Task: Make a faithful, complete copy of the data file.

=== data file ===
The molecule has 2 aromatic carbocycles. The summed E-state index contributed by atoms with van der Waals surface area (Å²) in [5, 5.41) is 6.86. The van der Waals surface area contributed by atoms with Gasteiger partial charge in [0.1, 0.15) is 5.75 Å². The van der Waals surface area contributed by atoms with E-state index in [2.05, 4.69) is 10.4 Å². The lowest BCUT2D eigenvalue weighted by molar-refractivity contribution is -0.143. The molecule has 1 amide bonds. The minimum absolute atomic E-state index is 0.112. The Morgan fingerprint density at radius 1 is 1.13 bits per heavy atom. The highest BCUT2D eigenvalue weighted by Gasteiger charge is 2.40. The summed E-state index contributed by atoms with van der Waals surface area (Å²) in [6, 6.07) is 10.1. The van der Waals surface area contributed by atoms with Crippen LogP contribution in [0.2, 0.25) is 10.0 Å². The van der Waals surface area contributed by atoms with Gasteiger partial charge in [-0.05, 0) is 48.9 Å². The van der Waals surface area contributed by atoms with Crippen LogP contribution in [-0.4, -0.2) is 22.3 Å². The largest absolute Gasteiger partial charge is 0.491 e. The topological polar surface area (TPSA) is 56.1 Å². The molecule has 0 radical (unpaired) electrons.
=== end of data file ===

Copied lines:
The molecule has 2 aromatic carbocycles. The summed E-state index contributed by atoms with van der Waals surface area (Å²) in [5, 5.41) is 6.86. The van der Waals surface area contributed by atoms with Gasteiger partial charge in [0.1, 0.15) is 5.75 Å². The van der Waals surface area contributed by atoms with E-state index in [2.05, 4.69) is 10.4 Å². The lowest BCUT2D eigenvalue weighted by molar-refractivity contribution is -0.143. The molecule has 1 amide bonds. The minimum absolute atomic E-state index is 0.112. The Morgan fingerprint density at radius 1 is 1.13 bits per heavy atom. The highest BCUT2D eigenvalue weighted by Gasteiger charge is 2.40. The summed E-state index contributed by atoms with van der Waals surface area (Å²) in [6, 6.07) is 10.1. The van der Waals surface area contributed by atoms with Crippen LogP contribution in [0.2, 0.25) is 10.0 Å². The van der Waals surface area contributed by atoms with Gasteiger partial charge in [-0.05, 0) is 48.9 Å². The van der Waals surface area contributed by atoms with Crippen LogP contribution in [-0.4, -0.2) is 22.3 Å². The largest absolute Gasteiger partial charge is 0.491 e. The topological polar surface area (TPSA) is 56.1 Å². The molecule has 0 radical (unpaired) electrons.